- ASSISTANT PROFESSOR Oncological Sciences
- ASSISTANT PROFESSOR Structural and Chemical Biology
Ph.D., University of Toronto
B.Sc, University of Western Ontario
Postdoctoral Training, Univesity of California, San Francisco
Dean's Postdoctoral Prize
2006 - 2009
BCRP Multidisciplinary Postdoctoral Award
US Department of Defense
2003 - 2006
Canadian Graduate Scholarship
Canadian Institutes for Health Research
Through the development and understanding of small molecules, our lab explores links between the regulation of drug targets and the system level properties of biological networks within cells and animals. Our goals are to create new tools to modulate and explore biomolecular function, with a long-term objective of developing innovative medicines for disease. Our work is highly interdisciplinary, employing methods from synthetic organic chemistry, X-ray crystallography, mass spectrometry, informatics, biochemistry and model organism genetics.
In one research area we are investigating one of the most frequently activated pathways in cancer biology: the Ras-Mitogen Activated Protein Kinase (MAPK) pathway. Oncogenic forms of Ras occur in over 20% of all cancers. These mutants have stifled direct pharmacological approaches and inhibitors for the direct effectors of Ras have shown limited or no efficacy in patients. We are exploring new targets or strategies to modulate the Ras pathway through the development of chemical tools. In particular, we are using target-based and systems pharmacology approaches to generate new classes of small molecule modulators for the Ras pathway.
Dar AC, Das TK, Shokat KM, Cagan RL. Chemical genetic discovery of targets and anti-targets for cancer polypharmacology. Nature 2012 Jun; 486(7401).
Dar AC, Shokat KM. The evolution of protein kinase inhibitors from antagonists to agonists of cellular signaling. Annual review of biochemistry 2011 Jun; 80.
Brennan DF, Dar AC, Hertz NT, Chao WC, Burlingame AL, Shokat KM, Barford D. A Raf-induced allosteric transition of KSR stimulates phosphorylation of MEK. Nature 2011 Apr; 472(7343).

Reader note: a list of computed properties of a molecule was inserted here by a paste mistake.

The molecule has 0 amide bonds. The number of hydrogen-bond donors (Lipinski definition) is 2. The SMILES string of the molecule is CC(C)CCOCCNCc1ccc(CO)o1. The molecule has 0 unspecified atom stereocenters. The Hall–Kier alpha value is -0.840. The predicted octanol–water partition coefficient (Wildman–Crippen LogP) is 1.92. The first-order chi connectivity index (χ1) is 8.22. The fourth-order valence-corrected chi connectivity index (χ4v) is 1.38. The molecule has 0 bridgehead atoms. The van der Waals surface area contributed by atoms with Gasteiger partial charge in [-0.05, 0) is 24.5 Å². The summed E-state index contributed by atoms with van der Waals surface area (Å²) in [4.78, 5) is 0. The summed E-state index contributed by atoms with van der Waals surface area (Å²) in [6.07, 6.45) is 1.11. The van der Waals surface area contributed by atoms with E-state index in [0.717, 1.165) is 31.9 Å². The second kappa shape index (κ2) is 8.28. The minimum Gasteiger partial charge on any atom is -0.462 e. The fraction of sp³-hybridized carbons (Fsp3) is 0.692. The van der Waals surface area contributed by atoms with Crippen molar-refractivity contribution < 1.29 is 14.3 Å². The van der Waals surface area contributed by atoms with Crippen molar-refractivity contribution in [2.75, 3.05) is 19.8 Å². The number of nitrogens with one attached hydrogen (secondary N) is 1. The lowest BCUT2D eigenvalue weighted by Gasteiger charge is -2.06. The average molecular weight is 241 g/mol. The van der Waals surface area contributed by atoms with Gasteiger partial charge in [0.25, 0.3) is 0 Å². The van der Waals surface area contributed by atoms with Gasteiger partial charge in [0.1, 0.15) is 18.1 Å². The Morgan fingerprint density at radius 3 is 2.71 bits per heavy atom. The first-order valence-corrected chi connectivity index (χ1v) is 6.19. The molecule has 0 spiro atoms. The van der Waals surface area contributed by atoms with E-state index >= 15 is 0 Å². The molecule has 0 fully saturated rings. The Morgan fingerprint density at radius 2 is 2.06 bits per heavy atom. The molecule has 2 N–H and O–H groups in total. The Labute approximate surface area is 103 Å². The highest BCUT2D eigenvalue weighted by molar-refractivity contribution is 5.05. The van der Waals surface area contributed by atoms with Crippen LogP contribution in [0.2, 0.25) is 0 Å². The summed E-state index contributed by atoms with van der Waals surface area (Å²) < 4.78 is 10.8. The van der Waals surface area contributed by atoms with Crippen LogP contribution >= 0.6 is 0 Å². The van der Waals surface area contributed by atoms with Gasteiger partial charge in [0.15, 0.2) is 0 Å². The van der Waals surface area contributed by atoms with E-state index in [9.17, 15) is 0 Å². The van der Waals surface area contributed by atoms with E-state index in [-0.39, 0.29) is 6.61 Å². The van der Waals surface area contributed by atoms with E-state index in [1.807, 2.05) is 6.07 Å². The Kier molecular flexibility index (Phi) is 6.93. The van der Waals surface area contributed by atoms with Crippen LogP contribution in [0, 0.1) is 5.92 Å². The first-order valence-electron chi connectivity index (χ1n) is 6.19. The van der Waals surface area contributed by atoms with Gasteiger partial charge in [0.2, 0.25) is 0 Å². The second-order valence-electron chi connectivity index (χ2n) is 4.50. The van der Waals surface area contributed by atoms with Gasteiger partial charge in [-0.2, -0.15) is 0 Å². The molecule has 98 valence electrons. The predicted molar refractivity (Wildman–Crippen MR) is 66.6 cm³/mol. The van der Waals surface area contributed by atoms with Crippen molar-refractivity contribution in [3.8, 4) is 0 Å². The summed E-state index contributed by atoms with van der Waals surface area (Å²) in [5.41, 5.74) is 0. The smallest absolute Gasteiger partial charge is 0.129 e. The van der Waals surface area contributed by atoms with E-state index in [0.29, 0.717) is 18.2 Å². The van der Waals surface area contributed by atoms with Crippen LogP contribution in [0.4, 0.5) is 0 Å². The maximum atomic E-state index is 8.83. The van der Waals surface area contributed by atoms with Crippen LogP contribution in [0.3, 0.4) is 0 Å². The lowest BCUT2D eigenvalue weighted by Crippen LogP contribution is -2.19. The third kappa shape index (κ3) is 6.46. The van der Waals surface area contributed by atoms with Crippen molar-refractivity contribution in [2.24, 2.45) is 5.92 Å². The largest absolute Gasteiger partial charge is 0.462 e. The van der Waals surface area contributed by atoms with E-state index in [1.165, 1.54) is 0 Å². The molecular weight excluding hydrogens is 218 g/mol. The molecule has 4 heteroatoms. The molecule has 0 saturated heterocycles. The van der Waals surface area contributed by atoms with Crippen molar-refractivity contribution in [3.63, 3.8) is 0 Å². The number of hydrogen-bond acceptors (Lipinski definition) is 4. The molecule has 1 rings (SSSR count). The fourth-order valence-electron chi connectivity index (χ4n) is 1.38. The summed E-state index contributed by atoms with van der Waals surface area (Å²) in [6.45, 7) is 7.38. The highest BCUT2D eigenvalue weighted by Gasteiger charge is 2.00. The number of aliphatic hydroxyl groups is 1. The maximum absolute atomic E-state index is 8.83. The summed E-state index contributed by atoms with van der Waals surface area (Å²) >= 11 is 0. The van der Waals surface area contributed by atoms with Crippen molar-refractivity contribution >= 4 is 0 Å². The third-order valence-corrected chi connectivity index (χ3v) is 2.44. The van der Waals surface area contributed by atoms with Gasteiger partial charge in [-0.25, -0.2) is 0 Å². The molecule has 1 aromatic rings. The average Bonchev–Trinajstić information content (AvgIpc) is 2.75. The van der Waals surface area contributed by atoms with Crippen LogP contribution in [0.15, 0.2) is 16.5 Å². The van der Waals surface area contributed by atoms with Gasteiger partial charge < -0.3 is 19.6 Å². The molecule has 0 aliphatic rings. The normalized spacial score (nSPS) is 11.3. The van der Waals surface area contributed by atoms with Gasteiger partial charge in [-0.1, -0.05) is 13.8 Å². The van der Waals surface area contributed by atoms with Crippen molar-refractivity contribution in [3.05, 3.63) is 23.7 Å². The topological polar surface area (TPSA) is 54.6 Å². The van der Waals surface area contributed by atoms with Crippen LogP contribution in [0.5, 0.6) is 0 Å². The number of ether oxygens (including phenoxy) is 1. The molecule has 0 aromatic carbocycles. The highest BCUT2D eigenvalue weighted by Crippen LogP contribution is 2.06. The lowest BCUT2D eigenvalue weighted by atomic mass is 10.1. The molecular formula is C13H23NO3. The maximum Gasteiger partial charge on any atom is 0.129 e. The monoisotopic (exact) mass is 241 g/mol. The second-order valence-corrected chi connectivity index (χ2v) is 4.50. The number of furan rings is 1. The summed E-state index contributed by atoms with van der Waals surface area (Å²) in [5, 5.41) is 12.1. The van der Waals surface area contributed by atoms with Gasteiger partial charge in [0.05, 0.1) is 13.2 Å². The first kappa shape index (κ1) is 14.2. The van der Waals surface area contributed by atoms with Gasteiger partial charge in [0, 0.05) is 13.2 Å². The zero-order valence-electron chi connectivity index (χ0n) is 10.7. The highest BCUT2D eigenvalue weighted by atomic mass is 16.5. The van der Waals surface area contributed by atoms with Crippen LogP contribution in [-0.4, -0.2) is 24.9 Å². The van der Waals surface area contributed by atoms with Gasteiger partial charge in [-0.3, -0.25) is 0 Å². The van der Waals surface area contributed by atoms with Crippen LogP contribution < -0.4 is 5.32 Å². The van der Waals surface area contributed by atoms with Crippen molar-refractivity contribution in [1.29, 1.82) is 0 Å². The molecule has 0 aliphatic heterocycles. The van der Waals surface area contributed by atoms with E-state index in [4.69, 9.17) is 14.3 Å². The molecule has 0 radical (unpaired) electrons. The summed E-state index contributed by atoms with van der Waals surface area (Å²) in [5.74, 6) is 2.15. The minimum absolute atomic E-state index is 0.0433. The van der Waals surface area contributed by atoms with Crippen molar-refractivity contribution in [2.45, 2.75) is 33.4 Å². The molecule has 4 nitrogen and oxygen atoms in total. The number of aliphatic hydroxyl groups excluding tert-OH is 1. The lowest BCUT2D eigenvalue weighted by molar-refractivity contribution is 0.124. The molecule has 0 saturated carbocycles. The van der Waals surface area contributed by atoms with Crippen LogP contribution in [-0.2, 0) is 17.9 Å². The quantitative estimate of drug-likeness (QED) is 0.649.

Dar AC, Lopez MS, Shokat KM. Small molecule recognition of c-Src via the Imatinib-binding conformation. Chemistry & biology 2008 Oct; 15(10).
Dar AC, Dever TE, Sicheri F. Higher-order substrate recognition of eIF2alpha by the RNA-dependent protein kinase PKR. Cell 2005 Sep; 122(6).
Physicians and scientists on the faculty of the Icahn School of Medicine at Mount Sinai often interact with pharmaceutical, device and biotechnology companies to improve patient care, develop new therapies and achieve scientific breakthroughs. In order to promote an ethical and transparent environment for conducting research, providing clinical care and teaching, Mount Sinai requires that salaried faculty inform the School of their relationships with such companies.
Dr. Dar did not report having any of the following types of financial relationships with industry during 2012 and/or 2013: consulting, scientific advisory board, industry-sponsored lectures, service on Board of Directors, participation on industry-sponsored committees, equity ownership valued at greater than 5% of a publicly traded company or any value in a privately held company. Please note that this information may differ from information posted on corporate sites due to timing or classification differences.
Mount Sinai's faculty policies relating to faculty collaboration with industry are posted on our website at http://icahn.mssm.edu/about-us/services-and-resources/faculty-resources/handbooks-and-policies/faculty-handbook. Patients may wish to ask their physician about the activities they perform for companies.
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